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September 27, 2007 - 4:36 am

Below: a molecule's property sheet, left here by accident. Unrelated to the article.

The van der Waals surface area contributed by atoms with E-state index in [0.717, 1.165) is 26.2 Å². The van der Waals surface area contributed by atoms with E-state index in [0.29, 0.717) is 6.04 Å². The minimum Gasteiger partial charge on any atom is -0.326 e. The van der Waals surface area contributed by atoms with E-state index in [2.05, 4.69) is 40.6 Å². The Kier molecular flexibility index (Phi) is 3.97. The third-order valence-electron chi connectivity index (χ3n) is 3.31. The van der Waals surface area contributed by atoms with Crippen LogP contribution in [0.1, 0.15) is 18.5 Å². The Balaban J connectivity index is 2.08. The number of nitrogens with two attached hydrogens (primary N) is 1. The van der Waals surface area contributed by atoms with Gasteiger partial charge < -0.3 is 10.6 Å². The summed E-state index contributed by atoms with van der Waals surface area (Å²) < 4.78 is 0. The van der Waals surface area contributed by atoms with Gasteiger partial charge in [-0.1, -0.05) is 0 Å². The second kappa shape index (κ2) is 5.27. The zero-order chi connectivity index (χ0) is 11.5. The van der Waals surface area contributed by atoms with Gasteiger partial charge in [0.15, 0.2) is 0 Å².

I recently a href=”http://drhelen.blogspot.com/2007/09/graying-of-kindergarten.html”wrote a post /a about the booka href=”http://www.amazon.com/gp/product/0446580961?ie=UTF8tag=wwwviolentkicomlinkCode=as2camp=1789creative=9325creativeASIN=0446580961″ emMicrotrends: The Small Forces Behind Tomorrow’s Big Changes./em/aimg src=”http://www.assoc-amazon.com/e/ir?t=wwwviolentkicoml=as2o=1a=0446580961″ width=”1″ height=”1″ border=”0″ alt=”" style=”border:none !important; margin:0px !important;” / The book is chockfull of data on various trends in the US that are kind of under the radar, trends that no one really notices but that are very important. One of these trends is dutiful sons who are caregivers to their parents. br /br /Now, most of the time when we hear about caregivers to parents, we are told that women are shouldering the burden of this work. In fact, there a href=”http://www.nytimes.com/2007/09/26/business/26leonhardt.html?ex=1348545600en=594e67d014f6dc88ei=5124partner=permalinkexprod=permalink”is a recent study /ashowing that women are unhappy and one of the reasons is that they are not engaging in pleasurable activities. An example given is that when women are with their parents they are unhappy because they see it like a job (paying bills for parents, etc.) whereas men are just out to have a good time. Yeah, whatever… br /br /The implication is that men just see their families, especially parents as a “good time” (although frankly, maybe this is a better attitude) while women care for their aging parents in droves that should qualify them for sainthood. But quietly and without complaining, men around the US are taking care of their parents and in record numbers, yet no one cares.br /br /Even Mark Penn, the author of emMicrotrends/em has to explain that women are tops in this area before turning to the caretaking men. “Clearly, the bulk of the caregiving burden in America falls to women,” he laments. However, the next paragraph belies the implication that men do not shoulder much of the responsibiity of their parents’ care:br /br /blockquoteAccording to a 2004 study by the National Alliance for Caregiving and the AARP, nearly 40 percent of the 44 million people in America who provide unpaid care to infirm adults are men. That’s about 17 million sons, sons-in-law, nephews, brothers and husbands caring for loved ones in their “spare” time. Throughout the 1990′s, the fastest-growing group of relations providing care to chronically diabled adults was sons. /blockquotebr /br /The book gives various reasons that sons are caring for parents, and it makes several interesting points. Male caregivers more often help emother/em men–35 percent compared to only 28 percent of caregiving women who do. Male caregivers tend not to suspend or cut back on work, and they are much more likely (60 to 41 percent) to be working full-time, and the men often choose their situation, moreso than women. Almost two-thirds say they had a choice in the matter, compared to fewer than 3 in 5 women.br /br /The book points out that maybe men have gotten a bad rap when it comes to taking care of their parents–gee, do ya think? Women often go on about how lazy men are or how they won’t help out but if almost 40% of parental caretakers are men and many of them have full-time jobs, that seems like a lot of work to me. Plus, men are taking care of other men, I wonder why? Are women less willing to help fathers as they are mothers? Or do sons prefer to help fathers or do they do it because no one else will? br /br /I can think of several men that I know who have sole caretaking duties for their parents, I am sure most of us can. So the next time you hear that men just look out for themselves and engage only in pleasurable activities that suit themselves, remember to check out the facts, they are often different than they appear.

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